By Josh Kerns/97.3 KIRO FM (and Facebook ‘enthusiast’ who could quit anytime I want. I just don’t want to.)
Pregnancy…check. New job…check. Drunken embarrassment…check. It seems like whenever something happens with one of my friends, family, or distant high school acquaintance I vaguely remember from English class, I hear about it first on Facebook.
It’s become a lifeline for many of us, and with 750 million users worldwide, it seems more likely to win the lottery than it is to find someone who isn’t on Facebook.
Seattle-area small business consultant Elizabeth Case is one of them.
“I didn’t like high school, I talk to the one person in high school I’m still friends with. That’s really all I need. I don’t really care about your kids, or how you’re doing,” Case laughs.
Case actually isn’t quite as crass as she might sound, and she’s not alone. Even though Facebook boasted over 163 million unique visitors in August, 52 million others avoided the social networking site.
Some merely avoid it. Others actively oppose it (for everything from privacy to psychological reasons.) Plenty of sites and blogs have popped up in protest, like sickfacebook.com, the Anti-Facebook League of Intelligentsia.
Case says when Facebook started it was just for college students, and she’d already graduated. She thought it was a passing fad like My Space.
And she says there are plenty of other ways to communicate personally and professionally, including (god forbid) face to face.
“If I miss you and want to talk to you and want to see you, then I will email or call you and say ‘let’s get lunch’ or ‘hey, we’re coming down to visit next month, are you guys going to be in town?’,” Case says.
710 ESPN salesman Tyler Hanberg is another one I’ve taken to calling part of the Facebook ‘Amish.’ Somehow, he’s building a successful career here and personal life, all without a single status update.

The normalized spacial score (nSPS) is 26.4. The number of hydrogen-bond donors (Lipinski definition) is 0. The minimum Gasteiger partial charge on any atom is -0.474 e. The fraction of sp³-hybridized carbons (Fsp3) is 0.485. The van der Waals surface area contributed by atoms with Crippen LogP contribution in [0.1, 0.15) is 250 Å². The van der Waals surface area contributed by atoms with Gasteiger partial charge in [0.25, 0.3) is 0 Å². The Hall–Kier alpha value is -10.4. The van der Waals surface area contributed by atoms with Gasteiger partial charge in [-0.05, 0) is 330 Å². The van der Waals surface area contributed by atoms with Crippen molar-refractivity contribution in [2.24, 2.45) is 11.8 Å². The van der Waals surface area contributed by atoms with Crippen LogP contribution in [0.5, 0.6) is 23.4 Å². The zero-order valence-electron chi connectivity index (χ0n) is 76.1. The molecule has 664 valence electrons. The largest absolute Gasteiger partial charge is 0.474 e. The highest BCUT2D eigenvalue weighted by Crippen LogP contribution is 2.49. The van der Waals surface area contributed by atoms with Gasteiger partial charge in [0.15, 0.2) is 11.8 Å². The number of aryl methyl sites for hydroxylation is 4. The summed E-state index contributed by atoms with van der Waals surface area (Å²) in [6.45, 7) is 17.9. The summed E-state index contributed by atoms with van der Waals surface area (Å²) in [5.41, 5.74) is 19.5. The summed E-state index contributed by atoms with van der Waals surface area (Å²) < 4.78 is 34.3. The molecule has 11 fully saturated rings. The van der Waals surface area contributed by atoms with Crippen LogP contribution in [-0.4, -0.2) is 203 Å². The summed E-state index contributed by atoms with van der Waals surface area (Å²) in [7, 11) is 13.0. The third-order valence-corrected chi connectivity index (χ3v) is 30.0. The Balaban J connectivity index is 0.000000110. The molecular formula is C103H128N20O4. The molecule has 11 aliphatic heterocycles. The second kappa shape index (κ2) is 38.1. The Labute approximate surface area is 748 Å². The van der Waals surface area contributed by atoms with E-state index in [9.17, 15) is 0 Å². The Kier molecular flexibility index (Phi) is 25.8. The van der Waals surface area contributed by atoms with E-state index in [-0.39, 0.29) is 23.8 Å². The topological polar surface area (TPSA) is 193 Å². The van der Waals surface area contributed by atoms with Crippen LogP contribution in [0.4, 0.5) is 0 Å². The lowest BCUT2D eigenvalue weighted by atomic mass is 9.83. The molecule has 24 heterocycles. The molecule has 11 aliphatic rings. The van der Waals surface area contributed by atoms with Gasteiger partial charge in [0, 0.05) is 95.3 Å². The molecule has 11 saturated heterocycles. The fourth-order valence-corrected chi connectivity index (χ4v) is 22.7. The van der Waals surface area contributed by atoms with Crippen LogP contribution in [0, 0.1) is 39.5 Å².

“Even my grandma is on. And it’s weird. And my other grandma. And it’s like, how is it that your grandma’s on it and your not. And I just have no desire.”
Hanberg admits he thought it was a passing fad and dismissed out of hand. And watching his wife spend so much time social networking, he calls it…insert gasp here…a waste of time!
But clearly he is sadly misinformed. When I checked the stats (on Facebook), I found us Facebook users only spend an average 15 hours and 33 minutes on the site each month. That’s a mere 23 minutes each visit.
And even the haters have to admit with so many of us sharing our most important life moments on Facebook, sometimes they miss things.
“You know we’ve missed a couple of cousins being born. Like cousins who have had kids, and it was ‘oh they had a third baby. I didn’t even know they were pregnant,’ says Elizabeth. “Didn’t I tell you, or didn’t my mom tell you? It was on Facebook.”
But ultimately, despite the constant shock they get when they tell people they aren’t there, Tyler, Elizabeth and millions of other Facebook ‘Amish’ insist their personal and business lives are just fine without it (just don’t mess with their horse and buggy.)